+++“Folks are gonna stop looking at me like I’m black.”


8 responses to “Flash Fiction Weekend”

  1. GD Deckard Avatar
    GD Deckard

    Usually, I put up a new blog on Thursdays. But there were none in the hopper, my Lady came down with the flu last night, and a friend running for circuit court judge just asked me to help with her campaign.
    So, I put up a piece of my flash fiction. Hope you like it. 🙂

    Liked by 1 person

  2. mimi speike Avatar

    Hi guys. We have no power since Monday when a big storm came through. Eberhard has rigged up a generator for the fridge and microwave and has temporarily got us on the internet. Got to unplug and put it back on the fridge. No water here. No news about when the power lines will be repaired (many big trees down). See when I see you.

    Liked by 1 person

    1. GD Deckard Avatar
      GD Deckard

      Sounds like here after Irma. We had one power line in from a shared generator. We connected to a power strip to power the refrigerator & charge our cell phones. We thought we were quite clever, for days, then, it all got old.
      I hope you get power soon, Mimi.


  3. Perry Palin Avatar
    Perry Palin

    In the Midwest we have our bad weather. I suppose a tornado could take our house away, but I’ve never seen a tornado. At our country farm we’ve had power outages for as long as four hours, never longer.I wouldn’t want to live in most of those places that make the weather news.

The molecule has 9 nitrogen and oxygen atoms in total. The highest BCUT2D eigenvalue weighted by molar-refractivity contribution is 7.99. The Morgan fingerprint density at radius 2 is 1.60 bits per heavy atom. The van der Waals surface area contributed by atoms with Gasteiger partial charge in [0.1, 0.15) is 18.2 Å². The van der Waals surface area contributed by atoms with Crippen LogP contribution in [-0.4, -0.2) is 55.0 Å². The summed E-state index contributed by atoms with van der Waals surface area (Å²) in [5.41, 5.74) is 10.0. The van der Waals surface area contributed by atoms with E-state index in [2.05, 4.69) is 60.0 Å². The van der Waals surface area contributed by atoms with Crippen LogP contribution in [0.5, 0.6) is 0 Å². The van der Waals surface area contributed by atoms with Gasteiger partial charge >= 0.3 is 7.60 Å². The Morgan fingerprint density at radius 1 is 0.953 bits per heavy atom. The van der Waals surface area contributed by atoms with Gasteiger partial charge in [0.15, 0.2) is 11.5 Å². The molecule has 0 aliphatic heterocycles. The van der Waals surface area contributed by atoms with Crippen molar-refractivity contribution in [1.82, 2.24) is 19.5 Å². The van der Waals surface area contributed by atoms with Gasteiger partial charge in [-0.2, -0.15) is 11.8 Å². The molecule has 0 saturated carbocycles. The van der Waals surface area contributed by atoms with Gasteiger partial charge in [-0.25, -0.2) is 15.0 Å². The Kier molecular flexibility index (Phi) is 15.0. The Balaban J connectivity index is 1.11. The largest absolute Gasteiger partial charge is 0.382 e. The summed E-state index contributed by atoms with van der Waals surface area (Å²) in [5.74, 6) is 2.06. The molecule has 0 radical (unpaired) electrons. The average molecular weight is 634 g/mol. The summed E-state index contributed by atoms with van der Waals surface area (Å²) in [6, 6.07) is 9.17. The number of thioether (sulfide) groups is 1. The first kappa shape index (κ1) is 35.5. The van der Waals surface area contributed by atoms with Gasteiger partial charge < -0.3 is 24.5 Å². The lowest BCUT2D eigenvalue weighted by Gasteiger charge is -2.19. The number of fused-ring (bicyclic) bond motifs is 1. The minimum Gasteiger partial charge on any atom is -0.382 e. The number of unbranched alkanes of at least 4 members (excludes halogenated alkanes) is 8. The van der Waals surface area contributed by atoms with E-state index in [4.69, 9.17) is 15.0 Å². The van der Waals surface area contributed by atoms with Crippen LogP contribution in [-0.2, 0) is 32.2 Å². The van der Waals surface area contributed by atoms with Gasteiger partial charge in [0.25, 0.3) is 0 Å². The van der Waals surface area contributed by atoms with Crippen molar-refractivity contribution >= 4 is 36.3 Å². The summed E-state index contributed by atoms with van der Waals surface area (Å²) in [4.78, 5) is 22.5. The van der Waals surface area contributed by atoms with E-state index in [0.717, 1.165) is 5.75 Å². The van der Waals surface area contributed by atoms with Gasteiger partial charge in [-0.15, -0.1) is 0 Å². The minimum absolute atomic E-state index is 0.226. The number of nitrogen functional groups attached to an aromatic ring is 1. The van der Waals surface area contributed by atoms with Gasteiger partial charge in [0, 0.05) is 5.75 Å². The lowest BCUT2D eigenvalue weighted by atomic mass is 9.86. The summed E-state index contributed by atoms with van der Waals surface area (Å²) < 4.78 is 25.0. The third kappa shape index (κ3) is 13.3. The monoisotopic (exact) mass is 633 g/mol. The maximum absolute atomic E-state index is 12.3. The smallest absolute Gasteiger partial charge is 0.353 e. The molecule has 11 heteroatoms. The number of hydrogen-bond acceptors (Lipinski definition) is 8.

Good luck, Mimi, in getting the power to come back on.

    Liked by 1 person

  4. Perry Palin Avatar
    Perry Palin

    I like flash fiction. One problem is that it rarely pays.

    This summer I will attend the county fair each day because I will be working at our Honey Bee Association booth. The ticket is $18.

    But, if I enter a bit of flash fiction as an exhibitor in the creative arts, the fair ticket is reduced to $8, and I’ll probably get a blue ribbon (I read last year’s entries) which means a $3 prize. In other words, I’ll get $13 for a short piece, more than I get for selling two copies of one of my books.

    Hmmm. Still good to be retired.

    Liked by 1 person

  5. mimi speike Avatar

    Back via the generator, temporarily. They had said power by noon today. Now they say power by midnight tomorrow. Crap!

    Liked by 1 person

  6. mimi speike Avatar

    I am reading an interview with John Mellencamp on Salon. He says:

    “I worked on paintings for months, even years – the same with songs – because I would not get out of my own way. I was trying to make it into something I wanted instead of just letting it be what it is.You have to just allow it to happen.”

    He also says “The lowest common denominator brings in the most revenue.”

    I will write my thoughts on this after I’m back in business here.

    Liked by 1 person

    1. GD Deckard Avatar
      GD Deckard

      Oh, interesting perspective, Mimi. I look forward to your take on it 🙂